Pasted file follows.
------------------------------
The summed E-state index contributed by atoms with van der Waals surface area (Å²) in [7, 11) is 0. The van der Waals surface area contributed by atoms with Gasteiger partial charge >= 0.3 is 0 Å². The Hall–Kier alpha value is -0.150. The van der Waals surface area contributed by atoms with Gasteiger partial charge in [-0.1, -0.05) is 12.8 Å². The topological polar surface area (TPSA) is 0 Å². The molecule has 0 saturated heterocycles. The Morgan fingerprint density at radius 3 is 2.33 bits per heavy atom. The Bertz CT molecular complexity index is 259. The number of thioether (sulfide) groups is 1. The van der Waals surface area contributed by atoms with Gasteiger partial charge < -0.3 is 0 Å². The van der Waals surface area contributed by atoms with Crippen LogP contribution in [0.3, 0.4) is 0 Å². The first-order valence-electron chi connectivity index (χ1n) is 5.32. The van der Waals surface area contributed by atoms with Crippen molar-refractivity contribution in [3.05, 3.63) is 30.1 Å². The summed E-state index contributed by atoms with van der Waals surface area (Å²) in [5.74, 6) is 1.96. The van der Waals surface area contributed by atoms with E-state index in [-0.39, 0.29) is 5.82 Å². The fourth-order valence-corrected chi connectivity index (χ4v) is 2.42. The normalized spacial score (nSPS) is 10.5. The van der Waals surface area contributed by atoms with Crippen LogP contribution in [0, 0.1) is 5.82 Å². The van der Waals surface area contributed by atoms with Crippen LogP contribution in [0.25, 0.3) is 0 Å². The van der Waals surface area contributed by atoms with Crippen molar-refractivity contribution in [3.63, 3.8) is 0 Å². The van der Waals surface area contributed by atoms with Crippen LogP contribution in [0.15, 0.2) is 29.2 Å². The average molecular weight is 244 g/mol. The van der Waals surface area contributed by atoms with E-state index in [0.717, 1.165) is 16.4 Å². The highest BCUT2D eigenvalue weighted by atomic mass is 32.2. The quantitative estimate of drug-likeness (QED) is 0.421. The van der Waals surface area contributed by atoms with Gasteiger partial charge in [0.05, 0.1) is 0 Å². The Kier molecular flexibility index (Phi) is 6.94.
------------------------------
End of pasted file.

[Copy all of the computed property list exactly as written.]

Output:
The summed E-state index contributed by atoms with van der Waals surface area (Å²) in [7, 11) is 0. The van der Waals surface area contributed by atoms with Gasteiger partial charge >= 0.3 is 0 Å². The Hall–Kier alpha value is -0.150. The van der Waals surface area contributed by atoms with Gasteiger partial charge in [-0.1, -0.05) is 12.8 Å². The topological polar surface area (TPSA) is 0 Å². The molecule has 0 saturated heterocycles. The Morgan fingerprint density at radius 3 is 2.33 bits per heavy atom. The Bertz CT molecular complexity index is 259. The number of thioether (sulfide) groups is 1. The van der Waals surface area contributed by atoms with Gasteiger partial charge < -0.3 is 0 Å². The van der Waals surface area contributed by atoms with Crippen LogP contribution in [0.3, 0.4) is 0 Å². The first-order valence-electron chi connectivity index (χ1n) is 5.32. The van der Waals surface area contributed by atoms with Crippen molar-refractivity contribution in [3.05, 3.63) is 30.1 Å². The summed E-state index contributed by atoms with van der Waals surface area (Å²) in [5.74, 6) is 1.96. The van der Waals surface area contributed by atoms with E-state index in [-0.39, 0.29) is 5.82 Å². The fourth-order valence-corrected chi connectivity index (χ4v) is 2.42. The normalized spacial score (nSPS) is 10.5. The van der Waals surface area contributed by atoms with Crippen LogP contribution in [0, 0.1) is 5.82 Å². The van der Waals surface area contributed by atoms with Crippen LogP contribution in [0.25, 0.3) is 0 Å². The van der Waals surface area contributed by atoms with Crippen molar-refractivity contribution in [3.63, 3.8) is 0 Å². The van der Waals surface area contributed by atoms with Crippen LogP contribution in [0.15, 0.2) is 29.2 Å². The average molecular weight is 244 g/mol. The van der Waals surface area contributed by atoms with E-state index in [0.717, 1.165) is 16.4 Å². The highest BCUT2D eigenvalue weighted by atomic mass is 32.2. The quantitative estimate of drug-likeness (QED) is 0.421. The van der Waals surface area contributed by atoms with Gasteiger partial charge in [0.05, 0.1) is 0 Å². The Kier molecular flexibility index (Phi) is 6.94.